4. dancedanceevolution

    dancedanceevolution New Member

    I read this thread with great interest- I recently made the decision to (in the future, after competing pro-am to the highest level I can) switch to teaching dance from my current career in budget. I make VERY GOOD money right now, which I am socking away. I am hoping I can teach part time in the beginning, get my training and work on acquiring students while still working in the current job full time to support myself. Then, once I have the certifications and a good grasp of the syllabus to teach, I'd like to leave the day job to teach full time as an independent. I have no idea how realistic this is, but I am asking every teacher and studio owner I know. I know there is great benefit to starting out at a franchise studio, but couldn't there also be a drawback, e.g., the syllabus you learn to teach may not be what is taught at the studio you eventually work at as an independent? How could I learn to teach International or American without a studio's filter? I have a pretty wide independent streak, and I'm actually hoping to avoid the path that has me living in indentured servitude to a studio. I'm too old for that stuff. :)
  5. Chris Stratton

    Chris Stratton New Member

    I wouldn't be worried about private syllabi (dancing is really how not what) as much as if you would be getting to teach enough of the aspects of dancing critical to the emotional rather than monetary part of your compensation package.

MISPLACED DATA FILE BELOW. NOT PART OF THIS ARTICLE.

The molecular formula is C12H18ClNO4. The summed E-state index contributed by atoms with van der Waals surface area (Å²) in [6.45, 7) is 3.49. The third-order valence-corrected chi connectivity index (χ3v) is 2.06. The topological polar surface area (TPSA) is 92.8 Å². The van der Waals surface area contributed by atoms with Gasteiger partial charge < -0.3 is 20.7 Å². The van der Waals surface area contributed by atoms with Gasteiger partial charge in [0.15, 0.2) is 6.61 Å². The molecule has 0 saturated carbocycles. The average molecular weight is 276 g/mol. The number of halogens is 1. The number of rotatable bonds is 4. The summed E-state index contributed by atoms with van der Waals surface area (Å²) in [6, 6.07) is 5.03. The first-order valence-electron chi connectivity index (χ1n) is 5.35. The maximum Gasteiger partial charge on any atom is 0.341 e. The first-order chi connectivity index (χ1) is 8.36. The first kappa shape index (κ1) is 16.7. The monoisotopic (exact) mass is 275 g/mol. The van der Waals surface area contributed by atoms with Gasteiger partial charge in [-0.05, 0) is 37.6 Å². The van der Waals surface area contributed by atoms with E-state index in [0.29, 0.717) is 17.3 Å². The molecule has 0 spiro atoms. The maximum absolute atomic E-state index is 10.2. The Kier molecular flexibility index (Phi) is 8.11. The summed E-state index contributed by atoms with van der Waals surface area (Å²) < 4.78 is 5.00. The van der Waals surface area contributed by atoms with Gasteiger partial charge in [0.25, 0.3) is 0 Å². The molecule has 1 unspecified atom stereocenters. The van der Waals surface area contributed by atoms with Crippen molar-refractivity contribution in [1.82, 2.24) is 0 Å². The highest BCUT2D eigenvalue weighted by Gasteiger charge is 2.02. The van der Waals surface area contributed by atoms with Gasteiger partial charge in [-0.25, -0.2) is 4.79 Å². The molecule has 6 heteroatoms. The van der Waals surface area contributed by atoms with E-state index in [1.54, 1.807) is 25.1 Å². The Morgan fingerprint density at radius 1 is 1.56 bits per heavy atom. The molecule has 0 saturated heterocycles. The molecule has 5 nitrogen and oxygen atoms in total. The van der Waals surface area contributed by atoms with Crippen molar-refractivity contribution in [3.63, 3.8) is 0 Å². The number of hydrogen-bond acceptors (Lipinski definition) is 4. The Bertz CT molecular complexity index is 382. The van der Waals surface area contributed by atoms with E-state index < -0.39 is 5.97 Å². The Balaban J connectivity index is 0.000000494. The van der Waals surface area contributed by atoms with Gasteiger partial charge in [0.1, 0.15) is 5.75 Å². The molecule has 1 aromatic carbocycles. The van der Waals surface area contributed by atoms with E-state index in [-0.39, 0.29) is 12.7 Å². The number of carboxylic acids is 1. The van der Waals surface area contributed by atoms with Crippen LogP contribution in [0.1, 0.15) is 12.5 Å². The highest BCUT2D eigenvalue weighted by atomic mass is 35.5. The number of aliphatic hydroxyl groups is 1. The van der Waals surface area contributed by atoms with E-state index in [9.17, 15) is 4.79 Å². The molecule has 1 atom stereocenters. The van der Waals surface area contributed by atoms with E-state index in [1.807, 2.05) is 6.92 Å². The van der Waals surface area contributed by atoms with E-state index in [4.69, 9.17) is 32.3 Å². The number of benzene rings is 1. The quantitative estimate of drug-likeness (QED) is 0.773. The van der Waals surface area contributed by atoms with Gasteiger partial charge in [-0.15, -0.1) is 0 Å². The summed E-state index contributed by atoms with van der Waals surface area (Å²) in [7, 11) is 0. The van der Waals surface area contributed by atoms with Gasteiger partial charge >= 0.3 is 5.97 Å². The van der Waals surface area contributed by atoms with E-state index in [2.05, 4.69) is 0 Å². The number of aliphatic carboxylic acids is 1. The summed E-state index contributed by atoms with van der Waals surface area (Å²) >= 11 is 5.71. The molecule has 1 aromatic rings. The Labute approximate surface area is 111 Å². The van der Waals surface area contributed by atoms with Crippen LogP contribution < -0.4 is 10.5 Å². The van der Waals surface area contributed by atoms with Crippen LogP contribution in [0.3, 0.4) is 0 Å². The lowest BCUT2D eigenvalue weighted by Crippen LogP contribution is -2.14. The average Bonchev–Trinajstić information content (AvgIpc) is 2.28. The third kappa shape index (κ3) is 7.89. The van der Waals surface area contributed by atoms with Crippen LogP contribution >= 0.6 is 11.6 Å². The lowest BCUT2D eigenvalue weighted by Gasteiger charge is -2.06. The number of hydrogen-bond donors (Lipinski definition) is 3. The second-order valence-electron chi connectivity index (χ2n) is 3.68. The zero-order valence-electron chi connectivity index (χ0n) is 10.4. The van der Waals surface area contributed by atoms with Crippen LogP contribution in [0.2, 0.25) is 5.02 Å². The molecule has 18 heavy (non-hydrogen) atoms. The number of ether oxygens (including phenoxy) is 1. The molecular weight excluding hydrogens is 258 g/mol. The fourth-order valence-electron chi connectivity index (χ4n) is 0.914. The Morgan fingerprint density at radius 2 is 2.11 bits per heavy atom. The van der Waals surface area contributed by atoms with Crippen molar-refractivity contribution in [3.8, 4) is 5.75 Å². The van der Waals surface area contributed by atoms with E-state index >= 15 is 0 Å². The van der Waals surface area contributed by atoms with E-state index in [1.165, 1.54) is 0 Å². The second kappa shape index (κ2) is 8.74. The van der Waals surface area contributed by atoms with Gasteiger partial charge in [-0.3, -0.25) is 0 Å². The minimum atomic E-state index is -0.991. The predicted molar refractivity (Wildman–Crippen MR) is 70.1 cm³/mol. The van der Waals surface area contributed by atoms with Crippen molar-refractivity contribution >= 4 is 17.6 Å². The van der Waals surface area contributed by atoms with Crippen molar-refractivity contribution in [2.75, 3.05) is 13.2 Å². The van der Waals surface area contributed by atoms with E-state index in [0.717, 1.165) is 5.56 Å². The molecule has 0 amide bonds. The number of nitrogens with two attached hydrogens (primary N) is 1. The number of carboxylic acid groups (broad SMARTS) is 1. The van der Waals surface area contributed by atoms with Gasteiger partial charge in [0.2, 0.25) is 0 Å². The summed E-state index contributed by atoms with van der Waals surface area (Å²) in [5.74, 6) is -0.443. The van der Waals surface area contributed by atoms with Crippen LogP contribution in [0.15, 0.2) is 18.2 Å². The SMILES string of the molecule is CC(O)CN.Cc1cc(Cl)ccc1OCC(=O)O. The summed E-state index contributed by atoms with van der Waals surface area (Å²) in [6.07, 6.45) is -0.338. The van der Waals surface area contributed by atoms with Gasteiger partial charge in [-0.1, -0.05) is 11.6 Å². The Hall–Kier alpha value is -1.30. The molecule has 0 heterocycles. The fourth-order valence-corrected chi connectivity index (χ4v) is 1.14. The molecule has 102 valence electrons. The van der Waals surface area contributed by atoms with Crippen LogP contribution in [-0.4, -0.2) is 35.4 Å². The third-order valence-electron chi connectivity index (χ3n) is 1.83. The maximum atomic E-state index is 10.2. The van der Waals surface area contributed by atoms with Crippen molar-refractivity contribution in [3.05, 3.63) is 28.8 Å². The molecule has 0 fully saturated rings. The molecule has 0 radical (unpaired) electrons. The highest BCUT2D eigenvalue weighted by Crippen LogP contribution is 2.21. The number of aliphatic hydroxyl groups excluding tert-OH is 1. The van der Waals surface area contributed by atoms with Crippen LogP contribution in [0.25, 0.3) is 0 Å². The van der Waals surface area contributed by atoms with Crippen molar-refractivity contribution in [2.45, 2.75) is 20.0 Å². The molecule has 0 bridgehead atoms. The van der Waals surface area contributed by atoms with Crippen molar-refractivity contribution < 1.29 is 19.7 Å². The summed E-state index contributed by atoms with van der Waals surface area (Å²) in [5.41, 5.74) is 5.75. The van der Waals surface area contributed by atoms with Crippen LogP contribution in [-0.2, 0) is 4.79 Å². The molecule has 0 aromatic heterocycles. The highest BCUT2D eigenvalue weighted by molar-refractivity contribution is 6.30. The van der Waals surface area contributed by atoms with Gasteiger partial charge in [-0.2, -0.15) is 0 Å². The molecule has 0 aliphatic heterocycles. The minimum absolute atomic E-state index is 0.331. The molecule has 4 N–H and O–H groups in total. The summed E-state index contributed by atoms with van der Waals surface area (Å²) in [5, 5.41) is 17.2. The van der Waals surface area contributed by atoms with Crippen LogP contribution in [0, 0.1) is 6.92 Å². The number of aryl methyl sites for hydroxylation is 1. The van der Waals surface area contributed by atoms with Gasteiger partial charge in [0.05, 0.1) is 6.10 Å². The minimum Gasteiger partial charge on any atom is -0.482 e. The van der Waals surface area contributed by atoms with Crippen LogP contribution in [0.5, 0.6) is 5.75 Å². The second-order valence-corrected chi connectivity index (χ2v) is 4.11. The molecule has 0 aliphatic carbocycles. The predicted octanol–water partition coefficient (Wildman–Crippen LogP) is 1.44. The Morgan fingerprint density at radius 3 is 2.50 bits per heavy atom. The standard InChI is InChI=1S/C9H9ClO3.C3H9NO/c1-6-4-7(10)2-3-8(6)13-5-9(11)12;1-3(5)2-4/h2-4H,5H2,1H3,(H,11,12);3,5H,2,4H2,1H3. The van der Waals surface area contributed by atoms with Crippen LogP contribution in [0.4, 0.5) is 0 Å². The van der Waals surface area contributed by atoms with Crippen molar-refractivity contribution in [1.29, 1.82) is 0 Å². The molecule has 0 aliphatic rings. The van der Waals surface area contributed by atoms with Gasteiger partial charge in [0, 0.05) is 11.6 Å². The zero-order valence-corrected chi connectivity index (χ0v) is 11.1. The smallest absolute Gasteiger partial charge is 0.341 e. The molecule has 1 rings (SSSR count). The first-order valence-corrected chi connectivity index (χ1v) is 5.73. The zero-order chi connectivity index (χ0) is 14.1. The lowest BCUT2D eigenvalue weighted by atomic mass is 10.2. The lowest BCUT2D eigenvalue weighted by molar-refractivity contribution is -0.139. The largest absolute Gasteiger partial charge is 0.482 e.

I think the things you could do right now would be to get the international syllabus books and go through them with the aid of some classes or privates focused on learning both parts of at least the more useful figures from bronze and early silver. Then and go use them at the socials, in both roles if that's socially acceptable. Some am/am comp experience would be a big plus too - in the northeast you can even lead in syllabus events at collegiate events if you want (many have calendar experience limits that would make silver your minimum permissable level, but feel free to enter that with bronze material).

    ISTD certification isn't an answer by itself, but any steps in that direction could be a great complement to and enrichment of practical experience on the dance floor. There was a preview program for that process held in conjunction with the independance day ball camp in DC a few weeks ago (unfortunately had to pick between that and the main dance program) and hopefully something will be offered there or elsewhere again.